There is a new trend for buying up charity shop garments (or even sheets and curtains!) and refashioning them into quite trendy garments. There is a cool website set up by a lady in Australia where some refashioner's attempts are being posted. Wardrobe Refashioned It is actually getting people sewing. It started with the blog.
I think it is a great idea. I also think it is fun to take things one step further and add artistic embellishments. Some of the girls are doing that, like to cover stains or t-shirt sayings they don't want.
Recently, after being at a workshop at Houston taught by Traci Bautista (Who wrote Collage Unleashed) , I have started refashioning and painting some clothes. I have some other bits I bought to change as well.
For instance, here is a fun skirt I enjoyed altering. Look in the gallery under Jeans skirt makeover. (I am not sure how to copy the links to several photos).
Anyone else into the refashioning idea?
Sandy in the UK
I have refashioned jeans into skirts using hand painted fabrics. I use to refashion jeans into bellbottoms, skirts, and purses way back in the '70s. I have gotten into it again lately. I also refashioned my family's jeans into a memory quilt for my son when he graduated from high school. I guess I do a lot of refashioning.
I have never done the jeans to skirts thing. perhaps because I have never found a pair that actually fit me at the waist!
Do you have photos somewhere of the ones you did with hand painted fabrics?
My aunt did a lot of jeans quilts. They were very heavy.
I'm a teacher at a public school and at the beginning of each school year they give us a shirt. Each year they are a different color and they are the polo type shirts with a couple of buttons down the front and a collar. They are always men's sizes and aren't very flattering. I take them apart and redo them. I like them better without the collars. I added lace to one of them. I painted a couple of them with symbols from our school. I want to do a lot more refashioning but just don't have the time.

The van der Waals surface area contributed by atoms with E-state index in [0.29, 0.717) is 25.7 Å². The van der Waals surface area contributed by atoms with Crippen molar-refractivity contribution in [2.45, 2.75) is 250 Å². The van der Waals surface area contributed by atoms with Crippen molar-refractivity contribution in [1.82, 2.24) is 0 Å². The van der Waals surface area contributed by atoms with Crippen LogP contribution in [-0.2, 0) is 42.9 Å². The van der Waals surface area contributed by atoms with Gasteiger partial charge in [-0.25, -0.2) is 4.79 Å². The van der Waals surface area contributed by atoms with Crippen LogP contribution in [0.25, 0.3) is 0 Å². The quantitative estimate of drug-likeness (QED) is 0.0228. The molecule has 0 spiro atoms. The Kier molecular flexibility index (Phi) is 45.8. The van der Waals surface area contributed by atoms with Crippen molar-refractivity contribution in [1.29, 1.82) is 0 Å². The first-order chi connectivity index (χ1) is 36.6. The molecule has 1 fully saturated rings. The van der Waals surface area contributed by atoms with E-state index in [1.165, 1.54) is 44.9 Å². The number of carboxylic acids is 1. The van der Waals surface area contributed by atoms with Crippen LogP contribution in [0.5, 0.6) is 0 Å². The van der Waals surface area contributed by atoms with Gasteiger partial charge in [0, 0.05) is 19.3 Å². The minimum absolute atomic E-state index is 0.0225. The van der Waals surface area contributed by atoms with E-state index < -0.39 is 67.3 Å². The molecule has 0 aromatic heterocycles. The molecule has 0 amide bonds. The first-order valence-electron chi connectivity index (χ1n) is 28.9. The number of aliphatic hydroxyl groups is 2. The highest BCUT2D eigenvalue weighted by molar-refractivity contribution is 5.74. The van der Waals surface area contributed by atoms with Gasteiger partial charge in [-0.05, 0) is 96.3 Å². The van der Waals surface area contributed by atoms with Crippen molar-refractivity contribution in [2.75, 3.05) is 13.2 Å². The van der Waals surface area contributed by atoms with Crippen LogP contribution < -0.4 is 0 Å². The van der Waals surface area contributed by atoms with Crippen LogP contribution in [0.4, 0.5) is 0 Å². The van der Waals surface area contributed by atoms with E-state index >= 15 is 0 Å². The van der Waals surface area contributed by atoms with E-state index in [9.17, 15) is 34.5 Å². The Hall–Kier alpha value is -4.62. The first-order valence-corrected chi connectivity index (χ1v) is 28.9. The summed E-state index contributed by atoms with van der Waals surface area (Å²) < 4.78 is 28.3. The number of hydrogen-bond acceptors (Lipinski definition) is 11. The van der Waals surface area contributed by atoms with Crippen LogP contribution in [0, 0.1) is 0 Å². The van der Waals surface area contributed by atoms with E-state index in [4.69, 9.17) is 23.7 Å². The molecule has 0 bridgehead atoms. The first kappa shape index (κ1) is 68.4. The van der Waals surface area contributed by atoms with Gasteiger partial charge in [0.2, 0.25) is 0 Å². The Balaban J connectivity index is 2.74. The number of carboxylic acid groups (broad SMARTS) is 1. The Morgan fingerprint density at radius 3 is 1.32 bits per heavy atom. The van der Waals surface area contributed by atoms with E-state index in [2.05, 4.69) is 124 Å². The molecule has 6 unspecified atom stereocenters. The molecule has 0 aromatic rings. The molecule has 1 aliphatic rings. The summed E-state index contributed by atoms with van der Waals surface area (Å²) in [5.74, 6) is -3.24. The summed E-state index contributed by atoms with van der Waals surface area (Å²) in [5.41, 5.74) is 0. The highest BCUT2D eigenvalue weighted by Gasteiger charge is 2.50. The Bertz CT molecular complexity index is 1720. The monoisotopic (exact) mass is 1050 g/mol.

I had forgotten about my jean to skirt makeovers back in the 70's. I remember a favorite long jean skirt that I now wish I had! It was so comfortable.
Great ideas for your school shirts!
I think the idea of changing the polo shirts is a very good idea. Do you have any photos anywhere? What kind of comments do you get from the other teachers?
I just blogged about another skirt I changed. You can see it here.
Actually, I also just got an email a few minutes ago from a newspaper. They found my blog and like the idea of restyle/refashioning clothes in the credit crunch. so, they want to do an interview! I am doing a workshop on the 20th June through the college called Recycle and Restyle Your Clothes. The lady who emailed said she is willing to cover that as well!
I am doing a bit of a dance inside as we speak!
I'll try and take photos and post them this weekend. The other teachers look forward to seeing what I'll do with the latest shirt. It has become like a personal challenge for me to do each one differently. If any of you out there see anything on the web about redoing polo shirts let me know.
I haven't actually seen much more than you have already described. perhaps when I see what you have done so far I can think of a few other ideas.
I just posted a t-shirt refashion to go with the latest skirt on my blog.
"I love thrift stores and am always finding wonderful handmade garments - sweaters, jackets, vests and sometimes dresses too. And I also like to remake clothes big time. I have this wonderful jacket right now that has the most wonderful embroidery all over it, but it is too small, and I am trying to figure out what to do with it to make it something I can use and not lose any of that wonderful embroidery. Also got a t-shirt - the kind that look like they have soft paintings on them but it is just huge, so again, I want to save the design and love the color, but not sure what to do to keep it all. I got a vinyl apron with the most wonderful printed flowers, etc. and that one I intend to make into a tote bag. "